Leonard Susskind, professor of theoretical physics at Stanford and the author of The Cosmic Landscape: String Theory and the Illusion of Intelligent Design, tackles more far-flung concepts in The Black Hole War.
The Topic: A universe teeming with ubiquitous, voracious black holes and all sorts of even weirder phenomena has a certain appeal. We want to understand. And physicist Leonard Susskind wants to help. Susskind and Nobel Prize winner Gerard ‘t Hooft are the most high-profile advocates of string theory and the holographic principle, ideas that run counter to those of cosmological rock star Stephen Hawking. Told through anecdotes and with an eye toward informing the interested lay person, The Black Hole War explores questions whose answers still—and may for a long time—lie beyond our grasp. Amid all the mind-bending theories that Susskind advances, Hawking’s pronouncement offers a strange comfort: "We are just an advanced breed of monkeys on a minor planet of a very average star. But we can understand our universe."
Little, Brown. 480 pages. $27.99. ISBN: 0316016403
Minneapolis Star Tribune
"It’s impossible to read Leonard Susskind’s beautifully clear story without realizing he’s not really interested in writing for the elite mind, whatever that is. … [Susskind] does a terrific job across an astonishing range, from Einstein’s work in relativity to the laws of thermodynamics to the fantastical ideas behind string theory in cosmology." Deborah Blum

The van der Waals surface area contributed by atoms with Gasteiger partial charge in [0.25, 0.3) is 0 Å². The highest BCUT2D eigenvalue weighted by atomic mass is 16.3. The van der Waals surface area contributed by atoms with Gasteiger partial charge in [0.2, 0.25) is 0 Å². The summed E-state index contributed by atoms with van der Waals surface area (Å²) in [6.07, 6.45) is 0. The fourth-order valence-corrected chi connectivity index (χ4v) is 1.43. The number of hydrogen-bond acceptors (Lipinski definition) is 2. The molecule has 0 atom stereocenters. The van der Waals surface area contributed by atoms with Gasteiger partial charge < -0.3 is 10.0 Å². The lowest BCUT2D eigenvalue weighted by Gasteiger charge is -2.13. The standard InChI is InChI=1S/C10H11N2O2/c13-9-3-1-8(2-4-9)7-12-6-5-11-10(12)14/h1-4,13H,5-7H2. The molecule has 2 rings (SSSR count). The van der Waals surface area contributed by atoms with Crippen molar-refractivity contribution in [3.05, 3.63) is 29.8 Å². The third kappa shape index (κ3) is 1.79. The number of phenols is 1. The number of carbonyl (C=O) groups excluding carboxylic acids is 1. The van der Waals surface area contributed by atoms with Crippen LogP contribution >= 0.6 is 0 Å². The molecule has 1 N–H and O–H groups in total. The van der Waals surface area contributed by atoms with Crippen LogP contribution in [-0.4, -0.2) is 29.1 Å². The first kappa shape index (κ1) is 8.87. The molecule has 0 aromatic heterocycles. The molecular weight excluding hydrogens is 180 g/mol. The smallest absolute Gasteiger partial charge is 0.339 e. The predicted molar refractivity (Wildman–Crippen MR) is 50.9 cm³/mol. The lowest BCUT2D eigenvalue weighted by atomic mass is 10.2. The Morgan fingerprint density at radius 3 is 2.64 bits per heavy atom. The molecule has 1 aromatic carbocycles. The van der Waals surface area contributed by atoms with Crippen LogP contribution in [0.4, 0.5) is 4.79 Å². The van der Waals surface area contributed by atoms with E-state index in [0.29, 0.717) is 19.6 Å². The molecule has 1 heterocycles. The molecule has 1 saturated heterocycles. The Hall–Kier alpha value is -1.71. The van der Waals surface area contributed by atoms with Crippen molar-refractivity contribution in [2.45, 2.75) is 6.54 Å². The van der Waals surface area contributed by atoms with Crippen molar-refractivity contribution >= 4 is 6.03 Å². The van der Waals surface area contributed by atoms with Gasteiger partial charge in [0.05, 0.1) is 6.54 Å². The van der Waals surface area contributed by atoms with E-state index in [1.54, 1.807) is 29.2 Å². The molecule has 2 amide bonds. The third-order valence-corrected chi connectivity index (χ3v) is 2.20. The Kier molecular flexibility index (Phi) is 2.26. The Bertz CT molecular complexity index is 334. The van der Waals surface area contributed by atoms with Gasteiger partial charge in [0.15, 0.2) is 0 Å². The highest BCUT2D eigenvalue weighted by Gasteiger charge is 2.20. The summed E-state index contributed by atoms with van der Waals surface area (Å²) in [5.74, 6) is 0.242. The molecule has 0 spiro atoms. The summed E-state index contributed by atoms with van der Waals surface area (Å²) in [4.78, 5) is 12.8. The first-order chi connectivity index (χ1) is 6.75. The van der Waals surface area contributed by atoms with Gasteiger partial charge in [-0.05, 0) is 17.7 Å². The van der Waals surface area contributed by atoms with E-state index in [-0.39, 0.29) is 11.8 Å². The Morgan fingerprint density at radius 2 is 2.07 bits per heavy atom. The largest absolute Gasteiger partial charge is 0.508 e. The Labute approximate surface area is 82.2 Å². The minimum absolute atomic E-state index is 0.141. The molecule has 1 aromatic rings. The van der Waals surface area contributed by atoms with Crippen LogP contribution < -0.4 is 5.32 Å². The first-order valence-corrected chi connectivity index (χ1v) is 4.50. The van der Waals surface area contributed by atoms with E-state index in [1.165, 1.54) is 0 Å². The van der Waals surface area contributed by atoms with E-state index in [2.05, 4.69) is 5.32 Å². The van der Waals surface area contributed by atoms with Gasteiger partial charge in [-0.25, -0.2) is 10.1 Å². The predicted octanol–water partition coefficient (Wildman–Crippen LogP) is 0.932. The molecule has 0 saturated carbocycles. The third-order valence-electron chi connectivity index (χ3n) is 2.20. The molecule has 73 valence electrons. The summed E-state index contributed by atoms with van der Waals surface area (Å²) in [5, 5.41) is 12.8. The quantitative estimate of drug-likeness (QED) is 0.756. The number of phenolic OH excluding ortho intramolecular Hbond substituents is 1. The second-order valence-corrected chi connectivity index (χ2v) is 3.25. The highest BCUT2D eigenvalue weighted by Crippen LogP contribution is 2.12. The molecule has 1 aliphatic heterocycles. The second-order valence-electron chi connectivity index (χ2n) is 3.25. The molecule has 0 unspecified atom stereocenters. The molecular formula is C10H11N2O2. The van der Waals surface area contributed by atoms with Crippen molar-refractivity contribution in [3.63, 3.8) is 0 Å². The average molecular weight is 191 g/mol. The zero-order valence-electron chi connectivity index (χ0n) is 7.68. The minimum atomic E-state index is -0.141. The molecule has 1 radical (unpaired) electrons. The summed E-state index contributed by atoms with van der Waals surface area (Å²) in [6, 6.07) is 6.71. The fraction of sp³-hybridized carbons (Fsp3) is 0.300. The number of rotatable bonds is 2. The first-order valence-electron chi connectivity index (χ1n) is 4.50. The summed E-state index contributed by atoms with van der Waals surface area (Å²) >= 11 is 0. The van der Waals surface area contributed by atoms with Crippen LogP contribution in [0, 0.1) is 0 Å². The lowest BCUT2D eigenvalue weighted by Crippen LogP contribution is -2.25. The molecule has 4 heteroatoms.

Wall Street Journal
"To give a full account of the black-hole war, Mr. Susskind must explain quantum mechanics and general relativity, as well as an array of newer concepts, from string theory to the holographic principle. … [The Black Hole War] will richly reward anyone who takes the time to ponder the intricacies of its themes." Sean Carroll
"In the end, The Black Hole War is as good an introduction as you’re going to find to the strange world of black hole astrophysics. Add that to the chance to ride along as real scientists resolve a fundamental issue and you have the makings of a great read." James Trefil
Los Angeles Times
"Susskind gives an explanation, both lucid and enjoyable, of why black holes are so crucial to the future of physics and to any eventual reconciliation of relativity and quantum mechanics. … Although the narrative has a tendency to meander—a chapter in which Susskind fails to meet Hawking in Cambridge is unnecessary—it glows with the warmth of conversation." Jesse Cohen
NY Times Book Review
"Undeterred by experimental data—it would take a particle accelerator as big as the galaxy to test some of the latest cosmological contrivances—theorists have found a new role as entertainers, scientific Scheherazades. Leonard Susskind … is one of the wiliest." George Johnson
Cosmology has been sexy since Carl Sagan, Richard Feynman, and Stephen Hawking stormed onto the scene three decades ago, popularizing science for the masses. In The Black Hole War, Susskind plays on our insatiable appetite for the gee-whiz moment, combining lucid explanations for some complex ideas with stories that tend to confirm the eccentricities of the highly intelligent. In fact, it’s the author’s knack for teaching and his conversational prose that make the book accessible and therefore appealing to a wide audience. And, of course, it’s never a bad idea to drop Hawking’s name in a book’s title. "Susskind explains this dizzying notion about as clearly as is probably possible," George Johnson writes of the author’s theory—even if, in the end, we need "a lot more data" (New York Times Book Review).